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Divorce law blog

Bank of Mum and Dad and the family home

12/05/2017   By: Camilla Highmoor

Last week, statistics were published by insurer Legal and General stating that parents will lend £6.5 billion to their children to help them onto the property ladder in the coming year; an amount similar to that lent by the UK’s ninth-biggest mortgage lender, Yorkshire Building Society. L&G predict that parents of buyers will be involved in 26% of all property transactions and provide deposits for more than 298,000 mortgages.

How is this relevant to divorce?

When a marriage breaks down, one of the main assets a couple have is their home. If one of the couple’s parents gave them some money to help them buy the house in the first place, this can complicate the discussion between the divorcing couple about what should happen to their house and can also mean that the emotional impact of the separation spreads into the wider family.

To try and avoid this, it is really important, whether married or not, to ensure that any so-called “Bank of Mum and Dad” loan is clearly defined. There are three main options for how the money can be given:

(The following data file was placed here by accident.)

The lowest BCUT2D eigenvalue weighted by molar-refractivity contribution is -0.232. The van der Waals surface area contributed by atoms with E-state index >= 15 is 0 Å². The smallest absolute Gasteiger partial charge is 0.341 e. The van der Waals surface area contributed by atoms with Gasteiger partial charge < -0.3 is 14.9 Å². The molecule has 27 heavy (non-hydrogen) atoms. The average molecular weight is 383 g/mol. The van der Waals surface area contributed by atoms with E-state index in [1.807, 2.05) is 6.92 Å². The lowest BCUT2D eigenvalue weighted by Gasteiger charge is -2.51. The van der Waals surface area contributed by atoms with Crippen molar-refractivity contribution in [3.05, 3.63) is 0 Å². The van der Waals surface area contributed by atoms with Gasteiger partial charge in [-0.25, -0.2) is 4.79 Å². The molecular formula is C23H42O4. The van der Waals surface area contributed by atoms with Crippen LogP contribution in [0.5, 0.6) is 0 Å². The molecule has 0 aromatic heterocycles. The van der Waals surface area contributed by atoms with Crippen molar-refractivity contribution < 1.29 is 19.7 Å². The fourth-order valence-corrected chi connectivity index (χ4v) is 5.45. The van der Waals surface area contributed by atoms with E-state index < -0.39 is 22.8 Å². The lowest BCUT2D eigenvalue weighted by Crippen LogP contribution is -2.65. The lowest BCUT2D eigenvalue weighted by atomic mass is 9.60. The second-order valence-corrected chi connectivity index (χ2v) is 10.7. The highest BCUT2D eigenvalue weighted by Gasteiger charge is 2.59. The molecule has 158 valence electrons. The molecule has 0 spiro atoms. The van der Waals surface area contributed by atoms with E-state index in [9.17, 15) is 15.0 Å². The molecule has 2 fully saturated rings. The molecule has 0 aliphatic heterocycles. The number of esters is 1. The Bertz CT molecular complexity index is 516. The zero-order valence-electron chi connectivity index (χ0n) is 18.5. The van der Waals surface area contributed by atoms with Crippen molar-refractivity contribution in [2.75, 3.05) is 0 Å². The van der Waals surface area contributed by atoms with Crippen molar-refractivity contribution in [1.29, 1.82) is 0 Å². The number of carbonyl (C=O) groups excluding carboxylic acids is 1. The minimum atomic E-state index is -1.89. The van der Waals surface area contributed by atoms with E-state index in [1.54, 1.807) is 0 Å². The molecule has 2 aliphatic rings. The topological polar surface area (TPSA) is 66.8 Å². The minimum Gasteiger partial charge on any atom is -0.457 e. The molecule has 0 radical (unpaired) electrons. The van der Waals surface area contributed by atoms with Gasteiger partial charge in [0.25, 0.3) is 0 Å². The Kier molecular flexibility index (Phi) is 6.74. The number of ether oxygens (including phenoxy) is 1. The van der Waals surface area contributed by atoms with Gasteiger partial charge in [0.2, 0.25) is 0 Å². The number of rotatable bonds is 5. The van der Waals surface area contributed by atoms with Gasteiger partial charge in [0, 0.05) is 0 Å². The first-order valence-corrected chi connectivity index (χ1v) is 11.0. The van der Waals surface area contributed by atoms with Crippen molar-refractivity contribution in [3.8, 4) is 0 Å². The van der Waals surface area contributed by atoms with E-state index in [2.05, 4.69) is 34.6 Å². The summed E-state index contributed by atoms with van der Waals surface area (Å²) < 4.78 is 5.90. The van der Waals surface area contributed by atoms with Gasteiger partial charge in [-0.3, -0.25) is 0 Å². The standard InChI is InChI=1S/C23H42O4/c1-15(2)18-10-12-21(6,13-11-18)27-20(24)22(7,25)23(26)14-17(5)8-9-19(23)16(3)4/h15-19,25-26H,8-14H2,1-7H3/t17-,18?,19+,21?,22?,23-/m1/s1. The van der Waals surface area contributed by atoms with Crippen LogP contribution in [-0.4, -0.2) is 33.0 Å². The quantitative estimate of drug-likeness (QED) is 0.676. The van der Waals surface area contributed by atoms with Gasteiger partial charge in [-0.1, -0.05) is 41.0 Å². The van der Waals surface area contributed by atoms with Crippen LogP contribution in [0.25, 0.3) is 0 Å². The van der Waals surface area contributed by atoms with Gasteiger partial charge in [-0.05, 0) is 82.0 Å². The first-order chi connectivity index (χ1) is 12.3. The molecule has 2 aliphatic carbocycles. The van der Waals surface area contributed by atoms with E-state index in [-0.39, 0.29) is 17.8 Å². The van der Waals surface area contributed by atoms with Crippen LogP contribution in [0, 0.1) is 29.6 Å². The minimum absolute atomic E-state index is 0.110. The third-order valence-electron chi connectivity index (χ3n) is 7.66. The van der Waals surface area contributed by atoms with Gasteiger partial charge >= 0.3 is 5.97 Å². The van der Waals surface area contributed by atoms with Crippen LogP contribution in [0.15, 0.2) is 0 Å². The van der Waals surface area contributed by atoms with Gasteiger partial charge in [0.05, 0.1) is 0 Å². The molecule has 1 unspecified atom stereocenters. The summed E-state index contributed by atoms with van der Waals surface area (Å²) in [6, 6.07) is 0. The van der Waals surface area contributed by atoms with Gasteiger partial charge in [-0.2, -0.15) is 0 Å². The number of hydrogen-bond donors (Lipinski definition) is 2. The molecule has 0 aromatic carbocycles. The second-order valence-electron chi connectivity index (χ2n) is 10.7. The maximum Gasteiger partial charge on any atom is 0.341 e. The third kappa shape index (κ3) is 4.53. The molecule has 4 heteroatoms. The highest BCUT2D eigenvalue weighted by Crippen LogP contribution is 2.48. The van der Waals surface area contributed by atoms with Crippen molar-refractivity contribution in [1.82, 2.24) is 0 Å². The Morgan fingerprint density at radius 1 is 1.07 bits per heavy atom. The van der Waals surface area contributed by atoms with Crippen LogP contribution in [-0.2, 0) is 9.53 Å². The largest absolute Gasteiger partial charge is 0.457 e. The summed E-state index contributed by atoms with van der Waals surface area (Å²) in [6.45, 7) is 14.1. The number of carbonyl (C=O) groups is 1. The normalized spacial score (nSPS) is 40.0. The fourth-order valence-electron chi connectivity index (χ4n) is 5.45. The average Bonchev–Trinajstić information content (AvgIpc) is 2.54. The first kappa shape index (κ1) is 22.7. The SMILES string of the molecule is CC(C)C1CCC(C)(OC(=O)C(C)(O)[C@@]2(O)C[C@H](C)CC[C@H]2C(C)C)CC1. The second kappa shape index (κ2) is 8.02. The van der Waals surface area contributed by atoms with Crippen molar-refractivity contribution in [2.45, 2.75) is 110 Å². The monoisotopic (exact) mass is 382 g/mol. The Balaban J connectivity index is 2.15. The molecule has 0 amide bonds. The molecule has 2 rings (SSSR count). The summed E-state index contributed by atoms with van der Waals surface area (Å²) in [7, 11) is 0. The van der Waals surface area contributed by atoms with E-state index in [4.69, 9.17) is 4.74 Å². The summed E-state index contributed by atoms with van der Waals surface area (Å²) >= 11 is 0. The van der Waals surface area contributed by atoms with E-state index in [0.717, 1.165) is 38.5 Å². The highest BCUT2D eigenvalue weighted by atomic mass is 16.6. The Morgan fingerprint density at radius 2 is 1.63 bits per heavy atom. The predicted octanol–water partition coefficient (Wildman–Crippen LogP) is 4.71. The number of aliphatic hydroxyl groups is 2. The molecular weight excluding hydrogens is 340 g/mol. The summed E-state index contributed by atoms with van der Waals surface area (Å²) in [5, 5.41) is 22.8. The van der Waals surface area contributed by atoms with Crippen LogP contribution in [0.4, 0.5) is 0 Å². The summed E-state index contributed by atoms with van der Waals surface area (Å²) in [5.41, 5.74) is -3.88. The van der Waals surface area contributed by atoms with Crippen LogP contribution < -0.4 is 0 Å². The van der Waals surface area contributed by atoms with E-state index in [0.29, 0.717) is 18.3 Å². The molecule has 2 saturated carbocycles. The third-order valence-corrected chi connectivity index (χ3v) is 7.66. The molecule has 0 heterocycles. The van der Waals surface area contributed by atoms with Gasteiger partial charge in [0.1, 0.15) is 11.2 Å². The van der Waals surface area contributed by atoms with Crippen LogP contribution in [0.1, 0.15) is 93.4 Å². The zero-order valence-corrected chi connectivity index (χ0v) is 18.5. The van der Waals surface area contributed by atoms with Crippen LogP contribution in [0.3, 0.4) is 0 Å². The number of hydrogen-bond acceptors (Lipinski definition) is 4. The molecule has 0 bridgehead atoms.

• as a gift and the parents are not ever expecting it back; or
  • as a loan, repayable with or without interest depending on the specific agreement with the parents; or 
  • as an agreement whereby the parents acquire an interest in the property. If this option is chosen, there will need to be a discussion about how much of the property they will acquire and how much influence they will have over the running of the house, for example regarding insurance.

Whichever option is chosen, it is important that everyone understands exactly what is being agreed and that the arrangement is appropriately documented at the time the house is bought. It may also be worthwhile the couple looking into signing a pre-nuptial agreement to protect their assets, or alternatively entering into a deed of trust.

If you are unmarried, the state of the current law means that the need for clarity on these issues is even more important, so please do take a look at our helpful guide to your rights, including your property rights.


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